Jet Fighters of the US Navy and Marine Corps Part 1 Book Review
|Date of Review||July 2019||Title||Jet Fighters of the US Navy and Marine Corps Part 1|
|Author||Bert Kinzey, Rock Roszak||Publisher||Detail and Scale Aviation Publications|
|Format||234 pages, electronic (iBook and Kindle)
113 pages, softbound
|MSRP (USD)||$12.99 electronic
The world of aviation changed before the start of World War II when an aircraft flew under the power of an axial-flow engine - the Heinkel He 178. Germany would be the first to field the first jet-powered combat aircraft - the Messerschmitt Me 262. A few years after the He 178's flight, Britain's Frank Whittle finally had his centrifugal-flow engine take its first flight inside a Gloster E.28/39. His engine might have flown much earlier, but the RAF had much bigger problems at the time - the fall of Europe and the Battle of Britain. Nonetheless, Whittle's engine design would later power Britain's first jet-powered combat aircraft - the Gloster Meteor. Late to the party, the United States was able to acquire examples of the British centrifugal-flow engine and develop several aircraft designs. The first was Bell's P-59 Airacomet and like the Meteor and Me 262, was a twin-engine design, but unlike those two, it had serious performance issues. Kelly Johnson of Lockheed stood up the Skunkworks to develop an effective aircraft using the available engines and the P-80 Shooting Star emerged, giving the USAAF its first viable jet-powered combat aircraft. The US Navy followed the development of P-59 and the performance capabilities/limitations of these early engines. While the early jet engines could get a suitable fighter off of a carrier deck and out on its mission, you could measure the throttle response of these engines with a calendar, spool up took too long to adjust the aircraft's glidepath onto a pitching carrier deck, and landing with higher power settings wouldn't work either. The Navy entered the jet age with a compromise.
While all of the major aircraft companies were busy building aircraft for the war effort, the Navy tapped Ryan Aeronautical Company to build a twin-engined fighter for carrier operations. The FR-1 Fireball was powered by a J31 turbojet engine in its mid-fuselage and an R-1820 Cyclone radial engine on its nose. This design would provide reliable power for take-off and landing using the radial engine, and high-performance flight using its jet engine. VF-66 would receive the Fireball before war's end, the aircraft revealed a number of issues that would help with the development of pure-jet-powered fighters, one of which was the use of a nose-wheel and the structural loads experienced landing aboard an aircraft carrier. In the end the Fireball was too fragile for carrier operations and were withdrawn from service after two years of service. Nevertheless, jet power was still new to Naval aviation, and it would have been awesome to see those pilots' reactions when a lone Fireball cruised up to a flight of Corsairs, feathered its radial engine, and accelerated away.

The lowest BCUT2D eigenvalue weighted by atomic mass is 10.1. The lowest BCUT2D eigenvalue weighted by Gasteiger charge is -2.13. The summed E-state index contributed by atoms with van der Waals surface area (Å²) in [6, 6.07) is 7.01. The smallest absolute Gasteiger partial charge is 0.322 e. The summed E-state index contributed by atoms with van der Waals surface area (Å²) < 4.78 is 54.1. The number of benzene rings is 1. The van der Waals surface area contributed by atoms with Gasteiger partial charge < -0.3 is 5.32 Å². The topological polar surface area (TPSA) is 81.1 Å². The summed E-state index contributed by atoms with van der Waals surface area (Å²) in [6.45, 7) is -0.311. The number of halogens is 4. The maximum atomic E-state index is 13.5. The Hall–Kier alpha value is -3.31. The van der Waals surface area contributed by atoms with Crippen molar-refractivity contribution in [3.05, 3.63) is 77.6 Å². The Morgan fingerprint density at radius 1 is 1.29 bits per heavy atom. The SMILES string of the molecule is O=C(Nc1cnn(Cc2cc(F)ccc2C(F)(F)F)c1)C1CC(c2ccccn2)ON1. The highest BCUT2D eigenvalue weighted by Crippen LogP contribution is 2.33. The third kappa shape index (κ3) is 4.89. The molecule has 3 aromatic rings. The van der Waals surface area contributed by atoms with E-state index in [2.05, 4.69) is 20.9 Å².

Detail and Scale Aviation Publications picks up the story as the Navy tapped a newcomer to the aircraft design and manufacturing world - McDonnell Aircraft. After developing usable prototypes, the company produced the first jet-powered carrier aircraft using a pair of J30 axial-flow engines - the FH-1 Phantom. This aircraft had a number of firsts to its credit, but like the Fireball, its service life was short-lived as lessons learned and rapid engine development led to newer designs. Many of the problems that were uncovered with the Fireball, Phantom, and other early aircraft also required updates to the Essex-class aircraft carriers to make them more suitable, a process continues today as new technologies and aircraft come online.
This title looks at the first ten years of pure-jet-powered naval aviation and includes a good look at the development and operational histories of those aircraft that came online in that first decade:
- FH-1 Phantom
- FJ-1 Fury
- F6U -1 Pirate
- F2H Banshee
- F9F Panther
- TO-1/TV-1 Shooting Star
- F3D Skyknight
- F7U Cutlass
- F4D-1 Skyray
- F3H Demon
- F9F Cougar
- FJ-2/-3/-4 Fury
- XF10F-1 Jaguar
- XF2Y/YF2Y Sea Dart
- F11F-1 Tiger
When you look at this list of aircraft, it is hard to believe that the Navy went through so many designs in one decade when today, you're lucky to get one new jet fighter in a given decade. That is why this title is a useful reference for your library, it puts into context the high-paced evolution of technology as well as the effects of war have on that evolution since this decade overlays the Korean War. This title is available in print as well as in electronic form. Some of the advantages of the electronic version includes:
- You can use menu hyperlinks to jump straight to a section of interest
- You can expand photos and drawings to full-screen
- You can zoom in on details in photos and drawings for a closer look
- You can search for specific text within the title
- You can bookmark items of interest
- You can highlight and annotate the book with your own notes
You'll see many excellent photos of the aircraft from period imagery as well as a nice array of color profiles which show the various color schemes of these aircraft. The coverage of each aircraft is not intended to be as in-depth as their Detail and Scale tites but provide a good side-by-side look at early jet-powered naval aviation.
Head over to Amazon or the iTunes Store and order a copy. This technology is also truly instant gratification as the title will download to your tablet on completion of your purchase.
For more information about this and other titles, visit their website.
My sincere thanks to Detail & Scale for this review copy.